processes which include, among other things, the change in the state of the 3D geometry of space.
So, when you check things out using cosmology, the evolution equation is a finite DIFFERENCE equation! It is not a differential equation. when you do loop cosmology the Friedmann equation that all cosmologists depend on becomes a step by step difference equation----e.g. Bojowald uses the scalefactor as his clock, there must be some physical process to use as clock, and correlates other stuff like curvature and inflation and density with the scalefactor. And so does everybody else that has been doing loop cosmology that I have seen. For example "Quantum Gravity and the Big Bang" the talk Bojowald gave recently.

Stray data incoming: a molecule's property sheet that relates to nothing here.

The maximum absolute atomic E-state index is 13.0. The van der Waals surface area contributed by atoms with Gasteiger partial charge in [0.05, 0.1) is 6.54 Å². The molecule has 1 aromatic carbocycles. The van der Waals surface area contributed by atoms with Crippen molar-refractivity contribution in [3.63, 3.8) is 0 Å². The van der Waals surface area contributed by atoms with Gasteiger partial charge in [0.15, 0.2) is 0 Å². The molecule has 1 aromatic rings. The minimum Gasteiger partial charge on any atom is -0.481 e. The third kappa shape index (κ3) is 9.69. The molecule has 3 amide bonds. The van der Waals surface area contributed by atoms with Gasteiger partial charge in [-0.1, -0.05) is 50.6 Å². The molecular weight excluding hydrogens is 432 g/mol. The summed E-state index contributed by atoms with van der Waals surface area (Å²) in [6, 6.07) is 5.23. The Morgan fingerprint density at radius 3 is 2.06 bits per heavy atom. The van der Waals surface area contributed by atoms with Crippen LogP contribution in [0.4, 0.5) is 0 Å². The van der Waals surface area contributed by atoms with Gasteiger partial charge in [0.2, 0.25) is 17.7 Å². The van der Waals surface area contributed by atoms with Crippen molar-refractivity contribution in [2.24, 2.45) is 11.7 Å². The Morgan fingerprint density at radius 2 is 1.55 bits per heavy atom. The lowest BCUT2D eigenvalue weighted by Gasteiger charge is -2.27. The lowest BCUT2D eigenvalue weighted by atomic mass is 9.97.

it is interesting how the concept of time changes.
In Rovelli's textbook "Quantum Gravity" there is a philosophical section on time which I found really interesting---he finds that different branches of physics use ideas of time that are actually different from each other and also from everyday vernacular time.
he is able to distinguish around 8 or 9 different ideas of time.
Quantizing General Relativity seems to exert a strong influence on the ideas of time because both QM and GR bring insights about time which, if you try to put them together, produce something that seems radically new.
(of course one can avoid having to think about it if one throws out GR and replaces it with a lobotomized form or if one is very careful to only use GR and QM in separate situations and never together on the same problem)
|Oct19-03, 04:53 AM||#7|